Taking a Closer Look at What Stocks to Buy This Year:

If I go to the Dogs of the Dow website, I can pull the stock symbols of the current ten Dog stocks. I can then quickly copy that information into Google Finance and gather a ton of useful information about the Dogs. Sorted by dividend yield, we have:

what stocks to buy

what stocks to buy
Earnings per Share (EPS), Price to Earnings (PE) Ratio, and Price to Book (PB) Ratio are all good figures for how to read stocks. But the metric I really like to pay attention to is Return on Assets (ROA). Using ROA was the conclusion of the book “The Big Secret for the Small Investor” by Joel Greenblatt. It’s powerful because, unlike other stock metrics, it takes the stock price right out of the equation. It looks at only the hard numbers of the company performance:

1) Net income, and

2) The assets of the company.

In other words, how efficient was the company in their ability to make more money with less assets? As you can guess, higher is better. Negative means the company is actually losing money.

So as I look across the Dogs, I see that the last one Hewlett Packard is in fact losing money! A closer look using the stats provided on CNN Money indicate that the 5 Year Earnings Growth forecast as well as the 12 Month Price Forecast are also both sour.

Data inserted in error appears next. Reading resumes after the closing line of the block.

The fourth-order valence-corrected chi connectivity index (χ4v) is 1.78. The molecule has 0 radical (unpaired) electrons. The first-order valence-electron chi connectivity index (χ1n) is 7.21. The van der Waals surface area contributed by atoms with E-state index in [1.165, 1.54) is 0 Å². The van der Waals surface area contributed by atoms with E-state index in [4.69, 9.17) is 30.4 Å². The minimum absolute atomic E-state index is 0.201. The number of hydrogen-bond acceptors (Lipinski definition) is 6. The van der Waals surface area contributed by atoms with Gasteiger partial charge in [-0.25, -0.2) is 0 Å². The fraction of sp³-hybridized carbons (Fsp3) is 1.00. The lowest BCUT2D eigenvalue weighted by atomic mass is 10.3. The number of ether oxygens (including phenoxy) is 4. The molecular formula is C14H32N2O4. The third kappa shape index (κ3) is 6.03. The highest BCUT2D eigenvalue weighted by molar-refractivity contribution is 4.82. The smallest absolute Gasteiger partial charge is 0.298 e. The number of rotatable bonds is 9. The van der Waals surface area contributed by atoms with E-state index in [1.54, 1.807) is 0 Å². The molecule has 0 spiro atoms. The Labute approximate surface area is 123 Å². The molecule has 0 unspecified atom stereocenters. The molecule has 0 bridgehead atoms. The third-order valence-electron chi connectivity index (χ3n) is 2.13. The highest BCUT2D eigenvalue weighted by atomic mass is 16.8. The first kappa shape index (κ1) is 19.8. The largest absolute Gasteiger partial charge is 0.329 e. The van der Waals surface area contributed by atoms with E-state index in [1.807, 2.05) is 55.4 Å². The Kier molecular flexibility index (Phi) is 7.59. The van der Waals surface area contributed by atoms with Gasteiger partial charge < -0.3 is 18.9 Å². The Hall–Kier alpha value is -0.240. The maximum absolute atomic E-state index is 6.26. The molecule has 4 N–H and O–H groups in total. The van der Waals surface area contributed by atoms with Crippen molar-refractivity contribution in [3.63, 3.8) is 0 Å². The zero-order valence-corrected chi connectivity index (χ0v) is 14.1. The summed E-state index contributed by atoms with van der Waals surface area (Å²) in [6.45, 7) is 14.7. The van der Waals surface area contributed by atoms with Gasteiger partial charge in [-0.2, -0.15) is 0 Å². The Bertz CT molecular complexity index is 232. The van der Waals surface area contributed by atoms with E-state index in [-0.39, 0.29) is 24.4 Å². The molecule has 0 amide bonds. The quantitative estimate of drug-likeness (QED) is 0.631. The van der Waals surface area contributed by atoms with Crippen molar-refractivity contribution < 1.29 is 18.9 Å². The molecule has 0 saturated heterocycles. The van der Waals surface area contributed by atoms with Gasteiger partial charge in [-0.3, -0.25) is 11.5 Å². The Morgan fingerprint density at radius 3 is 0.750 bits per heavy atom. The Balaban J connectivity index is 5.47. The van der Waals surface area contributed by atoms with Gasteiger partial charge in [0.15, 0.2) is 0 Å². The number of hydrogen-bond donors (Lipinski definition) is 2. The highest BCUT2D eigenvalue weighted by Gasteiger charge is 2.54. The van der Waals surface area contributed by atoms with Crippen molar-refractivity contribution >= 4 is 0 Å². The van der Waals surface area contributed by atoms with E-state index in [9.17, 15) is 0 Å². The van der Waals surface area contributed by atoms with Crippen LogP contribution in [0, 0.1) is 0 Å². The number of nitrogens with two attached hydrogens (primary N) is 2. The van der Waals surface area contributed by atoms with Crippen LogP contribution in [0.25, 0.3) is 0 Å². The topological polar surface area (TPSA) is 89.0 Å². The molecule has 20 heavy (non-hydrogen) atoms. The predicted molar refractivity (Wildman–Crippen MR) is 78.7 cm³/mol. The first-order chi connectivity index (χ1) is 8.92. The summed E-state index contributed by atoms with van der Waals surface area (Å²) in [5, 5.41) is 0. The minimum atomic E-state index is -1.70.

(I don’t consider these two metrics to be hard requirements since they are merely analyst predictions, but they can still be helpful in your valuation. Just for good measure, all of the other nine stocks in the Dogs pass the sniff test of having positive Five Year Earnings Growth forecast and 12 Month Price Forecast.)


what stocks to buy

what stocks to buy


So if my fundamental goal is to invest in SOLID companies with strong earnings potential, would I be accomplishing this by investing in Hewlett Packard? I’m afraid the answer leans towards no.

Therefore, I can’t in good faith just blindly follow the Dogs of the Dow strategy. My decision as to what stocks to buy needs a little further investigation.


Using the Dividend Aristocrats to Complete the Puzzle:

The Dogs aren’t the only kids in town that pay good dividends. There is another group of popular stocks known as the Dividend Aristocrats (tracked by the S&P). These are companies that have increased their annual dividend payments for at least 25 years. 25 years! Think about how much commitment and financial stability that would take for a company to be able to do this through the thick and thin of 25 years!